Leads: Sunaina Assanand (UBC Psychology), Joanne Fox, Chad Hyson (VP Student Development), David Ng, Allen Sens (UBC Political Science)
Student Team: Sam Fenn, Hailey Froese, Gordon Katic, Kamil Somaratne (2013-2015)

there once was a project named Terry that wanted to make people wary of things going on in the world that are wrong without making it all seem too scary.

Funding: VP Students, TLEF, SSHRC Connection and AMBL lab.
Project Start: 2006

Content Includes: High profile speaker series, TEDx student conference, website, podcast, BarTalk, university course (ASIC200), UBC MIX program.

Website: terry.ubc.ca
Course: ASIC200 (info, registration)
UBC MIX: link
Podcast: web | RSS | iTunes

Social Media Links: twitter | facebook

 

GLOBAL ISSUES AND INTERDISCIPLINARY DISCUSSIONS FOR THE UNIVERSITY COMMUNITY

The Terry Project is a cross-faculty program designed to educate undergraduate students on pressing global issues like climate change, poverty, conflict and disease. Recognizing that these problems demand a rich multi-dimensional understanding, our chief aim is to create forums that promote interdisciplinary dialogue between students of the humanities and students of the life sciences. By hosting a prominent speakers series, organizing a TEDx student conference, offering an interdisciplinary academic course, and fostering a vibrant online community, we inspire students across disciplines to come together to discuss issues of global import.

IN SHORT…

It’s a bit amorphous, with a lot of different things going on.

Maybe the best way to get a sense of what it is, is to immerse yourself in a few of our favourite moments:

1. ASIC 200 GETS APPROVED

Meaning that the course designation ASIC (or Arts and Science Integrated Course) passes through both the Faculty of Arts and Faculty of Science curriculum committees. This means there is now a course designation that allows for interdisciplinary courses where reciprocal Arts and Science credit can be obtained. See ASIC200 course link for more details.

1. INVITATION OF HIGH PROFILE SPEAKERS WHO GIVE A FREE TALK AT UBC.

Like the one below by Sir Ken Robinson. Other recent favourites include Margaret Atwood, and K’naan

Sir Ken Robinson – September 30th, 2009. from terrytalks on Vimeo.

3. WEBSITE PUBLISHING GREAT WRITTEN PIECES.

Like this poem. Also, you can check out a number of global FAQs.

4. AWESOME STUDENT SPEAKERS AT OUR ANNUAL TEDXTERRYTALKS

The Terry Project has hosted dozens of passionate student speakers over the years. Here are six to get you started.

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5. LISTENING TO THE TERRY PODCAST

Here are two recent ones – more can be found here. Note, “Silencing the Scientists” actually went a little viral…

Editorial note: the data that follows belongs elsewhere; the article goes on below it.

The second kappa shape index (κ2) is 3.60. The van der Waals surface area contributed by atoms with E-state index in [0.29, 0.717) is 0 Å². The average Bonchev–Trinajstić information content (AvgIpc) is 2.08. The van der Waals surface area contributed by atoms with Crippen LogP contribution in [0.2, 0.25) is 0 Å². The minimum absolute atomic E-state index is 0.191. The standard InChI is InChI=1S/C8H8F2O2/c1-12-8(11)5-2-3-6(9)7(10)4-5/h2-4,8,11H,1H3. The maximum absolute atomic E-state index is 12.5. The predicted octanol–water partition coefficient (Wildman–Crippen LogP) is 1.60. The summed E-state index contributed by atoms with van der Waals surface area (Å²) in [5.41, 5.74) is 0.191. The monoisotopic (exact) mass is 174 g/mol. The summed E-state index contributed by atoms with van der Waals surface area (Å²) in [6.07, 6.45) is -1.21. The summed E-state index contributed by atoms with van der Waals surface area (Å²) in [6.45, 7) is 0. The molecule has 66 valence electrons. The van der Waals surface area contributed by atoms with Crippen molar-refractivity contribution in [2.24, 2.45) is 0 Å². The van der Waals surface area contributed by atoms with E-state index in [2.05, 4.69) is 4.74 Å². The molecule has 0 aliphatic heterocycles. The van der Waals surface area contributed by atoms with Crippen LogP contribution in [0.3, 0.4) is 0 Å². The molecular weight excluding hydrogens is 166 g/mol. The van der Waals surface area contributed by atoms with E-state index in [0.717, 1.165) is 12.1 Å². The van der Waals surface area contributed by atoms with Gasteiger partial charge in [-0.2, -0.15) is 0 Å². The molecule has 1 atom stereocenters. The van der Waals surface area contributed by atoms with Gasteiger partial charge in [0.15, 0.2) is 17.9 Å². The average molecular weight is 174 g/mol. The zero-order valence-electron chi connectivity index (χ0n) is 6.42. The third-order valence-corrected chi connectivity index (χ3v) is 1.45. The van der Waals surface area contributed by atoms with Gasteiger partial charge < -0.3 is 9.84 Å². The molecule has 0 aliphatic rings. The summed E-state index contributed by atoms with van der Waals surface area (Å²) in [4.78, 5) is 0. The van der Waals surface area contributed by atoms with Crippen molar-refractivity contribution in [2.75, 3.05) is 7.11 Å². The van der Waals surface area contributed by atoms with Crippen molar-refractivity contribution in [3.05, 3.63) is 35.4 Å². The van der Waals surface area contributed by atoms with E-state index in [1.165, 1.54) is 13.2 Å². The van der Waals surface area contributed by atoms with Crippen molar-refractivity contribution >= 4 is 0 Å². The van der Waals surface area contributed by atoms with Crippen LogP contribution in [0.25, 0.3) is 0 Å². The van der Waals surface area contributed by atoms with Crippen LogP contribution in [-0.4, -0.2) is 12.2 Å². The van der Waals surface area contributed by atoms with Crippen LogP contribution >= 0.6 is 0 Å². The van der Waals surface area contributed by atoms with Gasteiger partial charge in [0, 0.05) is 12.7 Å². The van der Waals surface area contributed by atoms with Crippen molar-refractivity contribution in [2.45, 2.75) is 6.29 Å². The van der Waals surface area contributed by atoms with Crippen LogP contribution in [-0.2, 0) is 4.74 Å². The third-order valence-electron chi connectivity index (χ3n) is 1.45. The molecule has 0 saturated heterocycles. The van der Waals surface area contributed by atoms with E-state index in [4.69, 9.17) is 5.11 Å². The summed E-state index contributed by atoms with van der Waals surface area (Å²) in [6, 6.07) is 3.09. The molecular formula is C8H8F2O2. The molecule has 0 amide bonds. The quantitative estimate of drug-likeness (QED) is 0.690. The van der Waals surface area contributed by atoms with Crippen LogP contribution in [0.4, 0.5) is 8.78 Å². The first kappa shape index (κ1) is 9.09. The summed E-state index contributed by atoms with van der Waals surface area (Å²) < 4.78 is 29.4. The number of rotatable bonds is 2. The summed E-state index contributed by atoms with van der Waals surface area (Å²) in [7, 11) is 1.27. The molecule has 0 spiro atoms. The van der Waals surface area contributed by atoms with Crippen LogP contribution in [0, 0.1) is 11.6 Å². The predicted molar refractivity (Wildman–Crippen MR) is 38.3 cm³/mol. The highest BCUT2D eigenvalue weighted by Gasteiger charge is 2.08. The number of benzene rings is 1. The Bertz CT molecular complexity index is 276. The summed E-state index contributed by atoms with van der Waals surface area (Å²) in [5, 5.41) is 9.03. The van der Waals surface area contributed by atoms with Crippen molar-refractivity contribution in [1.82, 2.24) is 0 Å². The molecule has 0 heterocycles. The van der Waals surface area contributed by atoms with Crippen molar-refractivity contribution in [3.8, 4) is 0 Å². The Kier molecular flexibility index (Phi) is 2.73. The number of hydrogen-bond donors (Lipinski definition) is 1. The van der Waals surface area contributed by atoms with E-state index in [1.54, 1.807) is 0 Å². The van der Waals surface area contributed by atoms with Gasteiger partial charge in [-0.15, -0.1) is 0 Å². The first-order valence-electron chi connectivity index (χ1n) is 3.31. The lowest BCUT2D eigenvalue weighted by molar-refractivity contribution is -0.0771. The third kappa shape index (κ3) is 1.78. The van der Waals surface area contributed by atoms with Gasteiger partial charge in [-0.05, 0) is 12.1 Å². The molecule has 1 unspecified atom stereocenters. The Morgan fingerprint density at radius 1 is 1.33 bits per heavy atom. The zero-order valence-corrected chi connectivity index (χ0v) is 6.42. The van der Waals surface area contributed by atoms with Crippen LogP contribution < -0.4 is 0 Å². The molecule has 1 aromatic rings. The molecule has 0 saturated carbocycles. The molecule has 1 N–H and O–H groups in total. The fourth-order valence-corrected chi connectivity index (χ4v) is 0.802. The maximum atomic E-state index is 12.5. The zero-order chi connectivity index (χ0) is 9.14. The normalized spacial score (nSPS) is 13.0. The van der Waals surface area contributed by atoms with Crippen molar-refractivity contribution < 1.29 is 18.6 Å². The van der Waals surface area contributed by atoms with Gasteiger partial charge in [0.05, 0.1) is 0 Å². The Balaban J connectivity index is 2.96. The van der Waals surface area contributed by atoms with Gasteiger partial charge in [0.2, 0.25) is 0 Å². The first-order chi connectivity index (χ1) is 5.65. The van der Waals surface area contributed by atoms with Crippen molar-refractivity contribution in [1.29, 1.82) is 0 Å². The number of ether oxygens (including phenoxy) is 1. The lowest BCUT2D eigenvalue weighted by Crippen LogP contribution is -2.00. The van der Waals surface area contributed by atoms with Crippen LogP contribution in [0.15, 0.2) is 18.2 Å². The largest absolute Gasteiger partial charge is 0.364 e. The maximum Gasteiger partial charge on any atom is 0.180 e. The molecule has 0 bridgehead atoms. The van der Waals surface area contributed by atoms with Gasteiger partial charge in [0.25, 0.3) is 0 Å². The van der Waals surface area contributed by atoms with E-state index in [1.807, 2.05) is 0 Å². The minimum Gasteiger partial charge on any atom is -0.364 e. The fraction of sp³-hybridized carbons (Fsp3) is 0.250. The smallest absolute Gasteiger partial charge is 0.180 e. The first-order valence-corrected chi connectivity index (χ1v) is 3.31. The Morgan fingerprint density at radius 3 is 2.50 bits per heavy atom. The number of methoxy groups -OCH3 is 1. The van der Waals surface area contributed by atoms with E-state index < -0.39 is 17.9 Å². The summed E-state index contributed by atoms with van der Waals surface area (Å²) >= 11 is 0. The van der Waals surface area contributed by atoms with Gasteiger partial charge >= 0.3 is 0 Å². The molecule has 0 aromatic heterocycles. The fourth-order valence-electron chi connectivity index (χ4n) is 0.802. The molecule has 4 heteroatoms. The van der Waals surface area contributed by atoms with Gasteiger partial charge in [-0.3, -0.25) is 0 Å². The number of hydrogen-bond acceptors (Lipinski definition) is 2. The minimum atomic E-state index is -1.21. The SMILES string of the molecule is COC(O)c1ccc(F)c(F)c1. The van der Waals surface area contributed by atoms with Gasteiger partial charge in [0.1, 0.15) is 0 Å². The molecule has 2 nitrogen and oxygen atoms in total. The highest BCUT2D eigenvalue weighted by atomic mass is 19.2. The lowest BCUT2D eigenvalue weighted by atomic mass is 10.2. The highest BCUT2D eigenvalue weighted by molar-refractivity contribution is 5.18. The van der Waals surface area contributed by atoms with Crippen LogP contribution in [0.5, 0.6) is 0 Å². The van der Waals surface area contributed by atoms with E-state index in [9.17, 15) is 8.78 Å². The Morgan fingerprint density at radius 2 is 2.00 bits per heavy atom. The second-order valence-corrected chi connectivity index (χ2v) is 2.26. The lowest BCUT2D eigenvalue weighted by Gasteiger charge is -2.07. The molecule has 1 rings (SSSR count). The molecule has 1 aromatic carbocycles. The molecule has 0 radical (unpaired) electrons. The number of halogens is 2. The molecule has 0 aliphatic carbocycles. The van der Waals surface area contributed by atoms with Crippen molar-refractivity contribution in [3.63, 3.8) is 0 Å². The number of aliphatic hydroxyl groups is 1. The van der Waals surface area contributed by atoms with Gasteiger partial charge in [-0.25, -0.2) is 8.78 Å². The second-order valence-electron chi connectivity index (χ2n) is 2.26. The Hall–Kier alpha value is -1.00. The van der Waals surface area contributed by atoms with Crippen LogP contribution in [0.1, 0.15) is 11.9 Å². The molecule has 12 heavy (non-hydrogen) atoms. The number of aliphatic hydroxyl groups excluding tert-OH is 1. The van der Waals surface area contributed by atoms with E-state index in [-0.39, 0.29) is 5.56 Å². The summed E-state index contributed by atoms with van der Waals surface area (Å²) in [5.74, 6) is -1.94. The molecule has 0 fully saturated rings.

6. HAVING A DRINK AND WEIGHING IN ON AN INTERESTING PANEL DISCUSSION

Organized under the name “BarTalk.” These are also generally presented as podcasts, which tend to sound a little like this.

The Mission

By creating a synergistic forum that addresses topics such as climate change, sustainability, GMOs and AIDS, we hope to stress the importance of multi-disciplinary learning, thus inspiring students to actively pursue university educations that will assist them in developing and promoting just, civil, and sustainable societies throughout the world.

History

Terry is affectionate for “terra” – as in the Earth, as in where you live. In 2006, former Dean of Arts Nancy Gallini brought two professors together- one from the sciences (Dave) and one from the arts (Allen). Over coffee at 99 Chairs the two immediately hit it off, and started to focus on creating a project that pushed undergraduate students from the arts and sciences to focus on interdisciplinary thought. The first thing they realized, of course, was that neither was at all comfortable talking about the sciences and the humanities. Allen, after all, specializes in international security, and David dabbles in molecular genetics, worthy disciplines on their own, but obviously nowhere near representative of the enormous breath behind the two largest faculties on campus. What to do? What to do? Well, they wrote a grant. To make a long story short, the grant reviewer people thought this was a great idea, and the Terry Project was born. Essentially, the Terry Project’s primary mission is to educate members of the UBC community (notably undergraduate students) on the pressing global issues of our time. This will encompass a website, provision of an interdisciplinary course addressing global issues, and delivery of a speaker’s series showcasing high profile (and engaging) academics, cognoscenti, and proactive members of our global community. By creating a synergistic forum that addresses topics such as climate change, sustainability, social inequity, GMOs and AIDS, we hope to stress the importance of multi-disciplinary learning, thus inspiring students to actively pursue university educations that will assist them in developing and promoting just, civil, and sustainable societies throughout the world. Terry has now grown, and includes a number of projects.